ICAC Task Force Executes 13 Search Warrants

FBI News:

New Mexico State Attorney General Gary K. King and U.S. Attorney Kenneth J. Gonzales announced today that, during the last three weeks, federal, state and local law enforcement affiliates of the New Mexico Internet Crimes Against Children (ICAC) Task Force executed 13 search warrants as part of “Operation Artemis.”

Operation Artemis was aimed at identifying individuals throughout New Mexico involved in the distribution, receipt, and possession of child pornography through peer-to-peer file sharing programs.

“At the heart of child pornography cases is our duty to protect our children from sexual exploitation. As long as we have people out there who victimize our children, we will continue to investigate and prosecute these cases, Gonzales said. “I want to thank the law enforcement officers who participate in the ICAC Task Force for their dedication to aggressively investigating those who sexually exploit our children and ensuring that these offenders are held accountable for their serious crimes.”

Federal, state, and local law enforcement officers executed the unrelated federal and state search warrants at residences in Alamogordo, Albuquerque, Bosque Farms, Corrales, Hobbs, Los Lunas and Santa Fe and seized computers and computer-related evidence related to child pornography offenses.

To date, three individuals have been arrested for violating federal and state child pornography laws based on the search warrants executed as part of Operation Artemis.

Anthony A. Montoya, 50, of Albuquerque was arrested March 5 and charged with possession of child pornography in the Bernalillo County Metropolitan Court.

Montoya has been released on a $35,000 bond.

Leverle J. Deans, 42, of Los Lunas was arrested March 7 and charged with possession of child pornography in the Valencia County Magistrate Court.

Ernest Brian Tucker, 57, of Corrales was arrested March 7 based on a federal criminal complaint charging receipt and possession of child pornography.

According to court filings, a child under the age of 18 reported that she had been sexually molested by Tucker.

On March 28, a grand jury returned an indictment charging Tucker with three counts of receipt of child pornography and two counts of possession of child pornography.

If convicted, Tucker faces a minimum five years and a maximum of 20 years of imprisonment on each receipt charge and a maximum of 10 years of imprisonment on each possession charge.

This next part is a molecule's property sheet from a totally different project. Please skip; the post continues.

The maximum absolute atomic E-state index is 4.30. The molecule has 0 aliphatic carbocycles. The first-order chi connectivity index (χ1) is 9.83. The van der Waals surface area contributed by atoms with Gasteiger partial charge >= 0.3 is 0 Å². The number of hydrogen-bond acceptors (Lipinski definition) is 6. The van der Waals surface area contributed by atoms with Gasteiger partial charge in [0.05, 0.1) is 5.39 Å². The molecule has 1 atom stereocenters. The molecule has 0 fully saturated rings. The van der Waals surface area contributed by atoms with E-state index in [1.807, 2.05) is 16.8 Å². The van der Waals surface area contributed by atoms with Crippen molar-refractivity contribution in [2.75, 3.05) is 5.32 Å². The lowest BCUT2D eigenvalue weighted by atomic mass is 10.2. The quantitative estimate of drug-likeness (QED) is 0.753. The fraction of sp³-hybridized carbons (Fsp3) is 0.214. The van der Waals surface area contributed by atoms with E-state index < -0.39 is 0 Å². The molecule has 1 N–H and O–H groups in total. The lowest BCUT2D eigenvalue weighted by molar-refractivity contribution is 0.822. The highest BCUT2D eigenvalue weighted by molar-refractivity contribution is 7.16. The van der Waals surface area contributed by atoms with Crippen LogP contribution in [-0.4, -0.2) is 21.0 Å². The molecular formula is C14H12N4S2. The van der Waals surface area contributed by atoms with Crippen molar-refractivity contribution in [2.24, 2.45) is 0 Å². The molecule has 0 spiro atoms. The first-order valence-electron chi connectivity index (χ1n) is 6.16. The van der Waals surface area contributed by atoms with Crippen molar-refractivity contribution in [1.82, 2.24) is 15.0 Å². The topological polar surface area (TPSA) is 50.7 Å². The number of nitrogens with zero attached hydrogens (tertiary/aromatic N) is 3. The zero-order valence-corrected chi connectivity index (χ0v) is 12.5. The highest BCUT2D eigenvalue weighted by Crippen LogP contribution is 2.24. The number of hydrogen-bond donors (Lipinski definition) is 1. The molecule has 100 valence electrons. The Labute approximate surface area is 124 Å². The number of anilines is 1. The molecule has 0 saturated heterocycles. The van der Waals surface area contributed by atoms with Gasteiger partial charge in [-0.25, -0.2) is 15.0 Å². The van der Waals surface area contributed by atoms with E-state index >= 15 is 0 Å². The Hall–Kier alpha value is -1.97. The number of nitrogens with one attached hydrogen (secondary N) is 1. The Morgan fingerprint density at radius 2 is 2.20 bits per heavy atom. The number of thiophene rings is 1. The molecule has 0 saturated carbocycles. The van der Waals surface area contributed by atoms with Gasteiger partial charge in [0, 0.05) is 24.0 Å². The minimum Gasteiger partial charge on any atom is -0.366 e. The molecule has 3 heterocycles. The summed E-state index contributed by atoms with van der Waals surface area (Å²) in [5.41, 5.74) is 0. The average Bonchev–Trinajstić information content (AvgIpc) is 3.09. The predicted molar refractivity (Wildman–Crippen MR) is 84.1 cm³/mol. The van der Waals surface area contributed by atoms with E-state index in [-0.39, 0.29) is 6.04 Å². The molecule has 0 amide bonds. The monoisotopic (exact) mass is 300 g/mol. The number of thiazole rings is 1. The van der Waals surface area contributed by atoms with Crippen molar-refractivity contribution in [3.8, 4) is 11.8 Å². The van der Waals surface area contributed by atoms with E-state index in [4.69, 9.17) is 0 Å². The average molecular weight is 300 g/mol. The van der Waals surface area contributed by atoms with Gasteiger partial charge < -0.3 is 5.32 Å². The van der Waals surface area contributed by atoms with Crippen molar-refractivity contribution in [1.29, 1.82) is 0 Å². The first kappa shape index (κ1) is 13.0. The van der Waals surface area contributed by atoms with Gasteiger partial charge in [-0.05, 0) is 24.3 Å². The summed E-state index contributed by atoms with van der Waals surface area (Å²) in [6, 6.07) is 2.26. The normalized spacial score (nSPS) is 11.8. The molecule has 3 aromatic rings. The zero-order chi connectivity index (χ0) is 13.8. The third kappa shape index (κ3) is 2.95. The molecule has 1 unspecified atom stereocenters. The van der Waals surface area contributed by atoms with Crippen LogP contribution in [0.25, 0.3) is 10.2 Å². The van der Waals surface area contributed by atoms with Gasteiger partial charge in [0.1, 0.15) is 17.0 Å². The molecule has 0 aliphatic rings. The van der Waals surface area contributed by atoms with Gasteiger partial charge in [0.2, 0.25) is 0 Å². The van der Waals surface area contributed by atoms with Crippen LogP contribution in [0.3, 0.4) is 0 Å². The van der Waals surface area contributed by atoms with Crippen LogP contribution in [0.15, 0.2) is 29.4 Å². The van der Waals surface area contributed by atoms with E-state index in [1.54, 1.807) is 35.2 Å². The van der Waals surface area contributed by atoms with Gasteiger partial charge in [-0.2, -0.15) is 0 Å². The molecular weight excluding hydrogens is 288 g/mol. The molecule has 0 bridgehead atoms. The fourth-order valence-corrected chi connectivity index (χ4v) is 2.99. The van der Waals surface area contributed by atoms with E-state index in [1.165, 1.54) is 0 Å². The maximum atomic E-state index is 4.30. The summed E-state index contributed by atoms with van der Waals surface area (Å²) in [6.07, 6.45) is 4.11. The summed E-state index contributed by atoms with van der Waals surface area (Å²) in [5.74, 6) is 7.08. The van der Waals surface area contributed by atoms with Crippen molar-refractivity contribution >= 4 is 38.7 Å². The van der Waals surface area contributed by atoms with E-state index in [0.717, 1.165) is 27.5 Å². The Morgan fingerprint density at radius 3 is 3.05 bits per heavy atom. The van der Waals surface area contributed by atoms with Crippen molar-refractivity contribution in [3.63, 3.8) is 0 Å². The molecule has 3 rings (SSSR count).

Tucker is detained pending trial based on a judicial finding that he poses a danger to the community.

All other matters are pending investigation. A criminal complaint is only an accusation. All criminal defendants are presumed innocent until proven guilty beyond a reasonable doubt.

“My office is committed to helping stop child predators any way we can … my message to them is that there is a bigger predator out there in cyberspace working to find them and put them in jail … it is the Attorney General’s Office and the rest of the Internet Crimes Against Children Task Force. Congratulations to my agents and all the others who made Operation Artemis a big success in New Mexico,” King said.

Law enforcement agencies that participated in Operation Artemis:

  • Homeland Security Investigations
  • New Mexico State Police
  • New Mexico Attorney General’s Office
  • Federal Bureau of Investigation
  • Albuquerque Police Department
  • Los Lunas Police Department
  • Santa Fe Police Department
  • Rio Rancho Police Department
  • New Mexico Regional Computer Forensic Lab

The criminal cases generated by Operation Artemis will be prosecuted by the United States Attorney’s Office, the New Mexico Attorney General’s Office and local District Attorneys’ Offices.

Operation Artemis was brought to New Mexico as part of Project Safe Childhood, a nationwide initiative launched in May 2006 by the Department of Justice (DOJ) to combat the growing epidemic of child sexual exploitation and abuse. Visit www.projectsafechildhood.gov.

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